The L Back-Up obstacle is easy to construct; just configure an L-shaped obstacle using railroad ties or poles. For practicing, I recommend you start with the railroad ties because they're thicker and heavier than poles, thus stay in position even if your horse ticks or walks into them. By contrast, a displaced pole will hinder your ability to keep your horse straight while he and you are learning.
You do need to practice with poles too, though, so set up both types of L and school over both before showing. A displaced pole (or even a ticked one) will incur a penalty in the show pen.
I suggest you use railroad ties that are longer than the standard poles. Fourteen- and 16-foot ties work well, but don't stress about having the ties exactly at these lengths. Adding even a little more length will give you more space to perfect your backing-up.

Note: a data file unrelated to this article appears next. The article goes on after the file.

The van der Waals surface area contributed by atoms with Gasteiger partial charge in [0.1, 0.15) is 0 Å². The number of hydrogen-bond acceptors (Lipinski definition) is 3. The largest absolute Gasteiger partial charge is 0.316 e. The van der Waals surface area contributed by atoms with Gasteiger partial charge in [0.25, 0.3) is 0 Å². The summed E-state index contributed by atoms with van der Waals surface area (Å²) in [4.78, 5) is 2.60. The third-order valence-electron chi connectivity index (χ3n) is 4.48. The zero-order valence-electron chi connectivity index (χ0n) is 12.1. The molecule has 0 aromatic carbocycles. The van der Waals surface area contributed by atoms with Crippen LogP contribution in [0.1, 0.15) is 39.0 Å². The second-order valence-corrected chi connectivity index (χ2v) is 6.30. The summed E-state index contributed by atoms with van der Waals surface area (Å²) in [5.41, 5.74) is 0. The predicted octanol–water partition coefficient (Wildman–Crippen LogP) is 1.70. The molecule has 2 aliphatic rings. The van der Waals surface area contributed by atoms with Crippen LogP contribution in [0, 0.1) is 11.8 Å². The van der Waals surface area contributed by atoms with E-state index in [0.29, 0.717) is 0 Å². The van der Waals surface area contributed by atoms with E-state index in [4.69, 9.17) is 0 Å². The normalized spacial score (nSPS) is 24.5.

- Two 14-foot and two 16-foot railroad ties (look for them at home-gardening or home-improvement stores).
- Two 12-foot and two 14-foot poles (check home repair, gardening, or barn and farm supply stores).
How to build them:
For each L, place the longer set of ties or poles on the outside of the "elbow," so each wing of the L is even at the end (see diagram). Space the ties or poles 28 to 30 inches apart; you can space the ties slightly wider than the poles to help you while you and your horse are first learning.
You can enter from the either wing and turn to the left or right as you prefer. If your horse is better turning a particular direction, start making your L back-ups that way, but always practice both directions because you'll see both in the show pen.
Team Horse & Rider member Charlie Cole has trained more than 50 AQHA World and All-American Congress champions; his events, in addition to trail, include Western pleasure, hunter hack, pleasure driving and more. Charlie and his partner, Jason Martin, are four-time winners of the AQHA Superhorse award and four-time winners of the APHA World Show All-Around Horse. They own and operate Highpoint Performance Horses in Pilot Point, Texas.